Even for those who are able to retire, this may not mean never working again. They may take on jobs with less commuting and stress and move on to roles more aligned with their interests or talents.

Did you know that mature workers can get jobs with government support on MyCareersFuture? Click here to explore the job listings available now.

Marc Freeman, the author of Encore: Finding Work that Matters in the Second Half of Life, popularised the notion of an encore career, which is a second vocation beginning in the latter half of one’s life, that combines continued income, greater personal meaning and social impact.

These jobs can be in public interest fields, such as education, the environment, health, social services, or non-profit organisations.

Vicky Ang, an assistant outreach manager at the Institute for Financial Literacy, shared as part of Workforce Singapore’s Take Charge of Your Career @ Suntec event in July: “We believe there is no perfect “model” that can address the complex motivational dynamics and market forces that impact retirement planning and adequacy for each generation.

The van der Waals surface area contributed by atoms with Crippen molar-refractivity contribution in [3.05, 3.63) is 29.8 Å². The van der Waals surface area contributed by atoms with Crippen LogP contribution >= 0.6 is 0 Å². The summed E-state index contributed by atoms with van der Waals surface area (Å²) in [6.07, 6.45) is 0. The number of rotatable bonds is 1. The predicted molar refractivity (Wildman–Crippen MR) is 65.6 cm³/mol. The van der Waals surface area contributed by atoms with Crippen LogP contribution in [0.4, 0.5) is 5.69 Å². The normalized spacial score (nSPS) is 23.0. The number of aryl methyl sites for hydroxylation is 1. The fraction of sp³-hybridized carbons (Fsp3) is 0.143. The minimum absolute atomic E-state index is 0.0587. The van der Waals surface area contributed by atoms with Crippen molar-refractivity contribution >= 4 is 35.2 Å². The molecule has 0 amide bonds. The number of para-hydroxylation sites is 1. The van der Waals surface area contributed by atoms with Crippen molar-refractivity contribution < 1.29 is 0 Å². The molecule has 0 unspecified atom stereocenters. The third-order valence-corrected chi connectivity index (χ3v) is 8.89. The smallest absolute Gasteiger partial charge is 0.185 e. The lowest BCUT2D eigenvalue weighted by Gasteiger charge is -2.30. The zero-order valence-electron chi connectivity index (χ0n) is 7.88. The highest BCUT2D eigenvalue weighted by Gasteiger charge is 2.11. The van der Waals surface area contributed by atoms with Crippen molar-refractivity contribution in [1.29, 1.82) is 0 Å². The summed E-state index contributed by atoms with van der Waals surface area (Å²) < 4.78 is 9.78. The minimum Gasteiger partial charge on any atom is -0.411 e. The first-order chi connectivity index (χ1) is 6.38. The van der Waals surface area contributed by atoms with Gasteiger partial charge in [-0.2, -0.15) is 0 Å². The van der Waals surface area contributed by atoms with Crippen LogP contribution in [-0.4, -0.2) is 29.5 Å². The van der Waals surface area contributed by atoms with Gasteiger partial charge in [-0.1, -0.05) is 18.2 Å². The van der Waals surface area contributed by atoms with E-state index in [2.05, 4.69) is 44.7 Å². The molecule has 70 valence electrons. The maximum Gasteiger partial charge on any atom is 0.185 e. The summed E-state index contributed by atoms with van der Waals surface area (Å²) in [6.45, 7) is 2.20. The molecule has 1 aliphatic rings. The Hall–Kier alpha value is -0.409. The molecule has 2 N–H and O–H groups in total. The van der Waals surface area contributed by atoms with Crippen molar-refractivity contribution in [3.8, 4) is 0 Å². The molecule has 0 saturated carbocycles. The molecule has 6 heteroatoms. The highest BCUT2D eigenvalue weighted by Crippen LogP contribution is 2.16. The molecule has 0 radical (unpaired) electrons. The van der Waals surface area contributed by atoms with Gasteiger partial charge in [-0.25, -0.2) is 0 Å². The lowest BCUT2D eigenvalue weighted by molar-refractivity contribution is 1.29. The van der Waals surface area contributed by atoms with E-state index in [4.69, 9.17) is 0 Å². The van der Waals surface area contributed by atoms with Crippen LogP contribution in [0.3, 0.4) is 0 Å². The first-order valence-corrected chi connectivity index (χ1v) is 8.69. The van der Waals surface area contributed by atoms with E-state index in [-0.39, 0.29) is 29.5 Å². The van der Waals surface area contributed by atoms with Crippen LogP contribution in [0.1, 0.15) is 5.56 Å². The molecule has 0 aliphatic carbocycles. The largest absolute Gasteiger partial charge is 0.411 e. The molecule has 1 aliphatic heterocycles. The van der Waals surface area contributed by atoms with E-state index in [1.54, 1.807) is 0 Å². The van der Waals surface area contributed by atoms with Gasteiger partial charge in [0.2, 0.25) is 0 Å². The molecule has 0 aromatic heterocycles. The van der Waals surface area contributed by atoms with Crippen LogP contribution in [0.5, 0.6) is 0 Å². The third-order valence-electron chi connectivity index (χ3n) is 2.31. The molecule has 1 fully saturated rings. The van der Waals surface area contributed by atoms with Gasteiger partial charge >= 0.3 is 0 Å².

“Current “models” that assumed a rate of steady salary growth (even assuming inflation is not a factor) look vulnerable in today’s context of volatile careers, industry disruptions, and speed of technological innovations.

“In fact, the very concept of earnings stability is at risk. A change of mindset on long-term career and financial plans needs to, and is already happening, and is likely to be more common as people look at retirement differently today compared to earlier generations.

She added: “The earlier one starts taking action, the better his/her chances of being able to build a sufficient inflation-adjusted income, either by starting early on a savings nest egg or putting in place sources of income stability by continued work as part of an encore career.”

Don’t worry; Singapore is moving towards building age-friendly workplaces

Yes, we get it – some older workers have qualms about staying or returning to the workforce as they age due to worries about digitalisation or being labelled “boomers” for their age.